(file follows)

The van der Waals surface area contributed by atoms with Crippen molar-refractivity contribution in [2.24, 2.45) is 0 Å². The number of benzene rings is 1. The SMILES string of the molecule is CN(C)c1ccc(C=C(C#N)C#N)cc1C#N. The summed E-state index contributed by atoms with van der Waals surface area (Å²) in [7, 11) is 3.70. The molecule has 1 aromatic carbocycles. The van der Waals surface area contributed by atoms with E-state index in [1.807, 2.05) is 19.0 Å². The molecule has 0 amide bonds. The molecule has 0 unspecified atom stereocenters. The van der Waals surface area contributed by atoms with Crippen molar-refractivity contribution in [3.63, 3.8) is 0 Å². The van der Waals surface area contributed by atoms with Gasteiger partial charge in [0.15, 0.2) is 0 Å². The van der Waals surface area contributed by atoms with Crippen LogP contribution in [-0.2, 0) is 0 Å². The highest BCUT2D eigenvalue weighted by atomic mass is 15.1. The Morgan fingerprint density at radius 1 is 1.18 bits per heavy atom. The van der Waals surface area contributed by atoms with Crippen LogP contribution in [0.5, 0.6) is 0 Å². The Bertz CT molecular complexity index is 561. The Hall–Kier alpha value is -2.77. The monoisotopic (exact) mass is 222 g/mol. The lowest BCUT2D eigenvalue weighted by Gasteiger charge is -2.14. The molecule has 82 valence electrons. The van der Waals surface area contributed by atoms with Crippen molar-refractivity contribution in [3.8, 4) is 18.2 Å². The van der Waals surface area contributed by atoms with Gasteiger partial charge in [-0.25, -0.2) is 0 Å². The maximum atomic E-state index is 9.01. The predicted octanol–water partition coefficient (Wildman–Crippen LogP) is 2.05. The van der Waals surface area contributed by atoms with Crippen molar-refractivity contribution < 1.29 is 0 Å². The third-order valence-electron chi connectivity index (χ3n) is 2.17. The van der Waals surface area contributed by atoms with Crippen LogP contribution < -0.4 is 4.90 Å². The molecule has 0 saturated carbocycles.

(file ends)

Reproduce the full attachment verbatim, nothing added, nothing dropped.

The van der Waals surface area contributed by atoms with Crippen molar-refractivity contribution in [2.24, 2.45) is 0 Å². The number of benzene rings is 1. The SMILES string of the molecule is CN(C)c1ccc(C=C(C#N)C#N)cc1C#N. The summed E-state index contributed by atoms with van der Waals surface area (Å²) in [7, 11) is 3.70. The molecule has 1 aromatic carbocycles. The van der Waals surface area contributed by atoms with E-state index in [1.807, 2.05) is 19.0 Å². The molecule has 0 amide bonds. The molecule has 0 unspecified atom stereocenters. The van der Waals surface area contributed by atoms with Crippen molar-refractivity contribution in [3.63, 3.8) is 0 Å². The van der Waals surface area contributed by atoms with Gasteiger partial charge in [0.15, 0.2) is 0 Å². The van der Waals surface area contributed by atoms with Crippen LogP contribution in [-0.2, 0) is 0 Å². The highest BCUT2D eigenvalue weighted by atomic mass is 15.1. The Morgan fingerprint density at radius 1 is 1.18 bits per heavy atom. The van der Waals surface area contributed by atoms with Crippen LogP contribution in [0.5, 0.6) is 0 Å². The Bertz CT molecular complexity index is 561. The Hall–Kier alpha value is -2.77. The monoisotopic (exact) mass is 222 g/mol. The lowest BCUT2D eigenvalue weighted by Gasteiger charge is -2.14. The molecule has 82 valence electrons. The van der Waals surface area contributed by atoms with Crippen molar-refractivity contribution in [3.8, 4) is 18.2 Å². The van der Waals surface area contributed by atoms with Gasteiger partial charge in [-0.25, -0.2) is 0 Å². The maximum atomic E-state index is 9.01. The predicted octanol–water partition coefficient (Wildman–Crippen LogP) is 2.05. The van der Waals surface area contributed by atoms with Crippen molar-refractivity contribution < 1.29 is 0 Å². The third-order valence-electron chi connectivity index (χ3n) is 2.17. The van der Waals surface area contributed by atoms with Crippen LogP contribution < -0.4 is 4.90 Å². The molecule has 0 saturated carbocycles.